I want to start this project off on a positive note, so — Luca Esposito from Astra: Lost in Space is one of the best depictions of queerness I’ve ever seen in Japanese pop media, if not the best. He is excellent representation, and also he is my son, and I love him.
Astra is a sci-fi manga about a group of nine teenagers on a school trip to a nearby planet who find themselves warped into space thousands of light years away by a strange orb of light. While they’re lucky enough to be near an abandoned spaceship, which they dub the Astra, they still need to figure out how to make the months-long trip back home without running out of food or water. It’s an odd mix of survival-action and comedy, and I can’t say it always works, but it’s short enough that it doesn’t overstay its welcome. And most importantly, it has Luca.
Luca is introduced along with the rest of the cast and his personality and role in the group are quickly established — he’s cheerful and teasing, skilled with his hands, and wants to be an artist. It’s only in Volume 3 that we find out his backstory in detail, when some rather complicated circumstances force him to reveal that he’s intersex.
“Reveals” are always a bit tricky, and it’s undeniable that there’s a certain amount of shock value at play with the way it’s presented. Aside from that, though, it’s handled about as well as it possibly could be. Luca has always looked very androgynous/feminine compared to the rest of the boys, and he’s the shortest of all of them¹. His chest even seems to bulge sometimes in his space suit. The fact that he’s intersex is foreshadowed by his design, so it’s not as though it comes as a complete surprise.
As Luca explains, it’s not that he was hiding his sex so much as it simply wasn’t relevant. He identifies as a boy and prefers to be treated and referred to as such. There is a certain amount of equating biological sex to gender, and gender to sexuality, in how he describes himself — he’s genderfluid and bisexual², and it’s vaguely implied that this is a result of him being intersex, which risks readers who aren’t very familiar with queerness assuming this means they’re intrinsically linked. But it is only vaguely, and it’s true that there’s a lot of overlap between different kinds of queerness — the way he describes his gender feels very real, especially for a young person still figuring his identity out.
The only person seen to be disapproving or disgusted by the fact that Luca is intersex is his father — but this is portrayed as old-fashioned and deeply unacceptable, and almost no one in the cast has positive relationships with their parents anyways. The rest of the crew accepts him without question, continuing to treat him as a boy³ at his request, but it doesn’t get ignored either. Luca is clearly relieved to have it out in the open, and uses it to tease people the same way he would anything else. It’s just another aspect of his character.
There is another aspect of Astra’s representation that’s very much worth mentioning, but it’s impossible to talk about without spoiling a fairly major plot point. If you’re okay with that, read on; if you’d like the surprise, Astra is available to read on the Shonen Jump app.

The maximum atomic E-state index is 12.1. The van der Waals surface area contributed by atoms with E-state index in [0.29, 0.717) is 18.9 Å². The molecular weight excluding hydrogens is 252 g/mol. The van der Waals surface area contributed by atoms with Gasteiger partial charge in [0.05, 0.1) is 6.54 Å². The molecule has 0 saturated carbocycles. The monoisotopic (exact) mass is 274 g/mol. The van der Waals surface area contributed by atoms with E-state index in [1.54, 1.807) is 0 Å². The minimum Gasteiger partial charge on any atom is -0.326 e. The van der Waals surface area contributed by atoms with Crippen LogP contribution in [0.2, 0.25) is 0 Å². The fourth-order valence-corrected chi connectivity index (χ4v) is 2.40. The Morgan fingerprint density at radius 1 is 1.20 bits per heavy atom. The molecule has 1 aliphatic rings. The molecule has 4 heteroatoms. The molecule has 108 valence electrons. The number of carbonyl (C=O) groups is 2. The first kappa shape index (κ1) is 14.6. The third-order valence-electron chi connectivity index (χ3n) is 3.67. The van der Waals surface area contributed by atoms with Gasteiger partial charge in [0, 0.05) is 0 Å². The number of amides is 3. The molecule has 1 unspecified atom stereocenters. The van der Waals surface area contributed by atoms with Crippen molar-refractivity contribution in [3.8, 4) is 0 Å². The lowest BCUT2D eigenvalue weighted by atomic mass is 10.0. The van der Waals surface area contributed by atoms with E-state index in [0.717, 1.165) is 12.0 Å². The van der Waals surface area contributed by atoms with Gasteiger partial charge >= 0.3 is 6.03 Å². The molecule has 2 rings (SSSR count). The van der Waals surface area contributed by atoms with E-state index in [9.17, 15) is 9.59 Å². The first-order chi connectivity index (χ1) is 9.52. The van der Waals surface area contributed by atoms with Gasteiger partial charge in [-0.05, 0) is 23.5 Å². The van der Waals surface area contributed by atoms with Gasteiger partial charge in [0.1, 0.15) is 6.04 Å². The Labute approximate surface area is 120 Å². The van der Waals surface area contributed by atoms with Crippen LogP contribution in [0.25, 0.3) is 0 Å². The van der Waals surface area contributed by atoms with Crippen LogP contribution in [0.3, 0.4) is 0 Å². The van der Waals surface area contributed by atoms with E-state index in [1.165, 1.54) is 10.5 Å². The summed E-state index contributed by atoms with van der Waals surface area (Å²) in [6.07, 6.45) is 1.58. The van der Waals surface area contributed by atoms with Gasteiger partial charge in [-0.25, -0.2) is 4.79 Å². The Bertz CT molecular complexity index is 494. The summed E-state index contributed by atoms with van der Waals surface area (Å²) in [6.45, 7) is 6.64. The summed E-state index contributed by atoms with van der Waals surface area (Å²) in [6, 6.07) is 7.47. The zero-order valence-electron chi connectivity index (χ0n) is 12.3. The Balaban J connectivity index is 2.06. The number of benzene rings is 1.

[MAJOR SPOILERS START]
In Volume 4, we find out that everyone aboard the Astra is a clone created so that one day their originals could transfer their minds into fresh new bodies. I’ll be honest — when I first learned this, I assumed that Luca being intersex was going to be a mistake in the cloning process. Not only was it not, his original — a famous artist — specifically requested an intersex body. And yes, he is portrayed as a bit of a weirdo for wanting this, which I really don’t care for, but it still frames Luca’s body as ideal rather than defective. Nothing about him was a mistake. He is exactly what he was supposed to be.
Luca himself is one of the first crew members to accept that he’s a clone, stating confidently that it doesn’t matter. He’s his own person; he likes his body. In a narrative that winds up being largely about overcoming biological determinism and choosing one’s own identity and path, it’s nice to see a character who explicitly reflects how queer — and specifically genderqueer — that narrative is.
[MAJOR SPOILERS END]
There are only a few ways I can think of to improve on Luca’s representation. I’m honestly not sure if there’s a way to establish him as intersex with less shock value without it completely changing the course of events, and without having a long aside about how queerness is defined, there’s no way to make it more clear that being intersex does not necessarily make one genderfluid or bisexual. More of the Astra’s crew members could be familiar with the concept of intersex, rather than just the girl with a medical background, which would imply that it’s more generally accepted in society. For the sake of a readership that might not be familiar, an explanation could still be given to the 10-year-old girl who’s part of the group. There’s also the matter discussed above in the spoiler section. That’s about it though, really.
Astra doesn’t handle Luca perfectly, but it does a very good job — good enough that I’m happy to hold the series up as the highest tier of representation. It’s all downhill from here, folks. Buckle up.
¹ – This height is later contradicted in his character profile, but based on how Luca is drawn relative to the rest of the cast, he is not 5’9″. I suspect it was an error.
² – Astra is pleasantly blasé about queerness — it’s implied that there’s a third gender option in records, no one bats an eye at Luca calling another boy hot, and when one of the boys mistakenly thinks another is going to confess to him, he politely and nonchalantly declines. It’s nice to see.
³ – The series does this as well, including him in an insert illustration of all the boys in suits.